The excavation is located approximately 220 m north of the Siloam Pool and 360 m south of the Temple Mount. The street is at least 7.5 m wide (not including the curbstones). In most of the excavation area, the eastern and central portions were uncovered. The street was bordered on both sides by the 0.6 m wide curbstones; they were built of finely-carved limestone of the Mizzi-Hilu Formation in the same manner as the street, raised approximately 0.15 m above street level. The street was sealed beneath a thick destruction layer, attributed to the Roman destruction of Jerusalem in 70 CE. Along the eastern edge of the street, a stepped podium was unearthed. Close by a group of broken pottery vessels was found, as well as glass, metal and coins dating to the days of the First Jewish Revolt.
The team believes Pilate built the road partly as a way to appease the Jewish residents in order to prevent unrest, but also to serve other purposes important to the empire.
“Part of it may have been to appease the residents of Jerusalem, part of it may have been about the way Jerusalem would fit in the Roman world, and part of it may have been to aggrandize his name through major building projects,” Tel Aviv University archaeologist and study co-author Nahshon Szanton said. “We can’t know for sure, although all these reasons do find support in the historical documents, and it is likely that it was some combination of the three.”
But again, this appeasement clearly did not last long and an uprising would occur just 30 years after Pilate’s time as governor ended, resulting in Rome destroying the city and the Second Jewish Temple.
The road does teach us, however, that Roman and Jewish religious leaders were capable of working together if only temporarily to prevent a major conflict.
“It provides some evidence of cooperation between the Roman authorities and the Jewish religious authorities,” Matthew Adams, director of Jerusalem’s W.F. Albright Institute of Archaeological Research told National Geographic.
But not all archaeologists approve of the project, particularly the way the road is being excavated.
The tunnel lies underneath a neighborhood populated by Palestinians, whose plight has drawn international condemnation as the Israelis commit war crimes against them in an effort to claim more and more territory. Critics contend that this excavation is an effort to legitimize Israel’s claim on East Jerusalem, which Palestinians consider their capital.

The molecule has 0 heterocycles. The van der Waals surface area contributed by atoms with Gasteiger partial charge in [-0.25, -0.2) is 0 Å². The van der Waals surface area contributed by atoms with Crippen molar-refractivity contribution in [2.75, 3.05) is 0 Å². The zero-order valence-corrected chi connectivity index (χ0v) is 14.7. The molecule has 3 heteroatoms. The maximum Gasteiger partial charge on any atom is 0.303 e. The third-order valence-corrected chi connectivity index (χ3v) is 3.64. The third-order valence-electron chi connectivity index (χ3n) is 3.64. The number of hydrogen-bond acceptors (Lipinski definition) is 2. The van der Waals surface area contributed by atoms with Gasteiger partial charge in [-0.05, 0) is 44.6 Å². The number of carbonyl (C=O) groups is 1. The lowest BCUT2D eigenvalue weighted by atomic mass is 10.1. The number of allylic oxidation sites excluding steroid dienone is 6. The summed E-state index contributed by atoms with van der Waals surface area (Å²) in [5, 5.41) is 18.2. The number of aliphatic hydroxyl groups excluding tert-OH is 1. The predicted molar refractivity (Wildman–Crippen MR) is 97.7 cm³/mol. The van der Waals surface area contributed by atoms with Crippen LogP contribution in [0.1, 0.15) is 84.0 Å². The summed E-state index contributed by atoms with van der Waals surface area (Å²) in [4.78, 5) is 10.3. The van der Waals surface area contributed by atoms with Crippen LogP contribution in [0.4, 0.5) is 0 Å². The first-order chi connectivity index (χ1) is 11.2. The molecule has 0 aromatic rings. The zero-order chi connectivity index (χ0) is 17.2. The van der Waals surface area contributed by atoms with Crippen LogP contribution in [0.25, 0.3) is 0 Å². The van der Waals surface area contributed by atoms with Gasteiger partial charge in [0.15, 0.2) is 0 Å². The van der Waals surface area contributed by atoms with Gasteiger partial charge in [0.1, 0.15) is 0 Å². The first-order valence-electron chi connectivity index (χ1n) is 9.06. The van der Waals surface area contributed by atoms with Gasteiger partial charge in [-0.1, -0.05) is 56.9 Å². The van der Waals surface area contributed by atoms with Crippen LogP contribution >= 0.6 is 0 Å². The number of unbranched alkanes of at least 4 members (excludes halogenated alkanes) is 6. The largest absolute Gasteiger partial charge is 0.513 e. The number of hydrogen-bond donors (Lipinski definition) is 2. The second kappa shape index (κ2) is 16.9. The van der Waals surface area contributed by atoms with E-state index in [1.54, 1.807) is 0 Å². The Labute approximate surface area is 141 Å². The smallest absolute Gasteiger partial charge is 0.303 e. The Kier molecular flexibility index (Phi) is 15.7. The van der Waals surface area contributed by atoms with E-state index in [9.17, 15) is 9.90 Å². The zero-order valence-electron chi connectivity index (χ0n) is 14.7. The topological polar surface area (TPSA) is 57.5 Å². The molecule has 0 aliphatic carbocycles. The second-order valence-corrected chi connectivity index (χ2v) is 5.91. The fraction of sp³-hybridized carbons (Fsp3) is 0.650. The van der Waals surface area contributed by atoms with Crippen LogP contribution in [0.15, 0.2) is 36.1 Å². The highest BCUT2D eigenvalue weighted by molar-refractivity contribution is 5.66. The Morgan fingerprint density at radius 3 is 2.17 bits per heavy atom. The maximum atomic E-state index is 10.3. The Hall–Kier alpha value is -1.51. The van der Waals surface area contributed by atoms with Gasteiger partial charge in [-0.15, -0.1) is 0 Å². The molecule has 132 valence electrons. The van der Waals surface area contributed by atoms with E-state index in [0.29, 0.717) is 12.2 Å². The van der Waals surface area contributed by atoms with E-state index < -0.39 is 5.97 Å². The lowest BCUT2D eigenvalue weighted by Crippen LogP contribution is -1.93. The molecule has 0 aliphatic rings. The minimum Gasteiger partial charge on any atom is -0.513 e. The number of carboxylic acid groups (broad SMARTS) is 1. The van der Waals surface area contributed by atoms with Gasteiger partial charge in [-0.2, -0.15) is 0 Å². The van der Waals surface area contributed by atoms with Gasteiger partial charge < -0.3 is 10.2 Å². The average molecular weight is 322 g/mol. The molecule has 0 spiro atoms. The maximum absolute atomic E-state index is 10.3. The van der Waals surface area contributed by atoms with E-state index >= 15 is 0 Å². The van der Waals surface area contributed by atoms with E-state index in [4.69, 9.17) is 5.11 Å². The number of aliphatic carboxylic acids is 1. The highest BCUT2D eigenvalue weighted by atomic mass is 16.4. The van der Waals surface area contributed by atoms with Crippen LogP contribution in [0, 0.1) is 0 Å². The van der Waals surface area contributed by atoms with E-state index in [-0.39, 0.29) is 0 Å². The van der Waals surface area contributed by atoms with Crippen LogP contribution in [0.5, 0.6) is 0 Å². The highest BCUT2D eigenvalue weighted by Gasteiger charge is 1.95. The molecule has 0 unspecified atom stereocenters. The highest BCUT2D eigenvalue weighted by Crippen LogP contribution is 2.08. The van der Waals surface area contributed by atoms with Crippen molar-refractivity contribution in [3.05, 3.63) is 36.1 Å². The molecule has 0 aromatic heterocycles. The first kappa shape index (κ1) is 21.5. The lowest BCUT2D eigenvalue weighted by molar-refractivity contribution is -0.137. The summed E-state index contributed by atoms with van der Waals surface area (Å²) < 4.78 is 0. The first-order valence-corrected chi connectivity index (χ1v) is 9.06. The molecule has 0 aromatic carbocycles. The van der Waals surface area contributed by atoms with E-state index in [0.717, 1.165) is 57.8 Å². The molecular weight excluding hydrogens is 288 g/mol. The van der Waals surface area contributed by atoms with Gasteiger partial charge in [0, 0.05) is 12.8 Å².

This criticism is supported by the way the researchers are conducting the dig, which puts everything out of context and ignores other evidence, according to University of North Carolina archaeologist Jodi Magness.
“The material they are finding is coming from fills that might have been brought in with wheelbarrows from anywhere, so I’m skeptical of the dating,” she told the Times of Israel. “It is not impossible that Pilate was responsible for the construction, but that is not the only, or even the most likely, possibility. You don’t have context—you can’t see what’s above or to the side. It’s unacceptable.”
Indeed, the archaeologists conducting this dig are doing so horizontally, which is not the accepted way excavations are done, which is from the top down layer by layer. A horizontal dig basically mixes layers and makes it far more difficult to ascertain the context of any artifacts that are found. Many of these coins could have easily ended up where they were found as the dig jostled them around.
And so, this excavation just adds to the political tensions that have made the Middle East a powder keg for generations and any finds will have a stain of controversy.
Pilate would die sometime after 37 CE, but the exact year and manner of his death are unknown. Regardless of whether or not he is responsible for the road to the Temple Mount, the Stepped Street is now causing tensions in the city instead of alleviating them as it did 2,000 years ago.
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Featured Image: Ecce homo by Antonio Ciseri via Wikimedia Commons, public domain